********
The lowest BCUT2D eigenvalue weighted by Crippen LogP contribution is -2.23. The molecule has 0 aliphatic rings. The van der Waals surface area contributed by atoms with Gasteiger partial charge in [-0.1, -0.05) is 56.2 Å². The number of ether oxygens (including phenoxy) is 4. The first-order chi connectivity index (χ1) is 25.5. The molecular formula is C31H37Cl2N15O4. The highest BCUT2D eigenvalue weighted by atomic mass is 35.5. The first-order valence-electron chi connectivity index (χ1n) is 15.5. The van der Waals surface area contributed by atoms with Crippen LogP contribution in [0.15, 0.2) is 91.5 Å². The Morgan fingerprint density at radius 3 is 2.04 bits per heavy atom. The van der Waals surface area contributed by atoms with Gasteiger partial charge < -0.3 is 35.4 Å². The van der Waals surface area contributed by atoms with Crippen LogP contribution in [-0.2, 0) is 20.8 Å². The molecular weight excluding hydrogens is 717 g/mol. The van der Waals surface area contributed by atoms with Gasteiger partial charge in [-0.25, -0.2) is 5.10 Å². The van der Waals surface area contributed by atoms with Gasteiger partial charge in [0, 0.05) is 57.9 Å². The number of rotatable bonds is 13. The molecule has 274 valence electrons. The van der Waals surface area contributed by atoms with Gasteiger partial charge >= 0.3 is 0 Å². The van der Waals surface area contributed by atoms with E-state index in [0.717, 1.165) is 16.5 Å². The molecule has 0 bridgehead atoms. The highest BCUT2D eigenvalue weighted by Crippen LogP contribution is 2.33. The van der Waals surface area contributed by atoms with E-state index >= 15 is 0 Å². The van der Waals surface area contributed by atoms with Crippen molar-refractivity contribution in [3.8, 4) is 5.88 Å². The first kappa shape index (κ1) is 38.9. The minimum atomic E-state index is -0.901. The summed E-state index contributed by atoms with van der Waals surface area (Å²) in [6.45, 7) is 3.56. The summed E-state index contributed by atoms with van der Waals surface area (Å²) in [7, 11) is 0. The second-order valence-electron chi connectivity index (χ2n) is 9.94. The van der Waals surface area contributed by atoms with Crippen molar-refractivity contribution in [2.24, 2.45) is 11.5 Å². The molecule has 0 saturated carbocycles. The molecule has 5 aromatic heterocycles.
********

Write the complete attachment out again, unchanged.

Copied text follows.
The lowest BCUT2D eigenvalue weighted by Crippen LogP contribution is -2.23. The molecule has 0 aliphatic rings. The van der Waals surface area contributed by atoms with Gasteiger partial charge in [-0.1, -0.05) is 56.2 Å². The number of ether oxygens (including phenoxy) is 4. The first-order chi connectivity index (χ1) is 25.5. The molecular formula is C31H37Cl2N15O4. The highest BCUT2D eigenvalue weighted by atomic mass is 35.5. The first-order valence-electron chi connectivity index (χ1n) is 15.5. The van der Waals surface area contributed by atoms with Crippen LogP contribution in [0.15, 0.2) is 91.5 Å². The Morgan fingerprint density at radius 3 is 2.04 bits per heavy atom. The van der Waals surface area contributed by atoms with Gasteiger partial charge < -0.3 is 35.4 Å². The van der Waals surface area contributed by atoms with Crippen LogP contribution in [-0.2, 0) is 20.8 Å². The molecular weight excluding hydrogens is 717 g/mol. The van der Waals surface area contributed by atoms with Gasteiger partial charge in [-0.25, -0.2) is 5.10 Å². The van der Waals surface area contributed by atoms with Gasteiger partial charge in [0, 0.05) is 57.9 Å². The number of rotatable bonds is 13. The molecule has 274 valence electrons. The van der Waals surface area contributed by atoms with Gasteiger partial charge >= 0.3 is 0 Å². The van der Waals surface area contributed by atoms with E-state index in [0.717, 1.165) is 16.5 Å². The molecule has 0 bridgehead atoms. The highest BCUT2D eigenvalue weighted by Crippen LogP contribution is 2.33. The van der Waals surface area contributed by atoms with E-state index >= 15 is 0 Å². The van der Waals surface area contributed by atoms with Crippen molar-refractivity contribution in [3.8, 4) is 5.88 Å². The first kappa shape index (κ1) is 38.9. The minimum atomic E-state index is -0.901. The summed E-state index contributed by atoms with van der Waals surface area (Å²) in [6.45, 7) is 3.56. The summed E-state index contributed by atoms with van der Waals surface area (Å²) in [7, 11) is 0. The second-order valence-electron chi connectivity index (χ2n) is 9.94. The van der Waals surface area contributed by atoms with Crippen molar-refractivity contribution in [2.24, 2.45) is 11.5 Å². The molecule has 0 saturated carbocycles. The molecule has 5 aromatic heterocycles.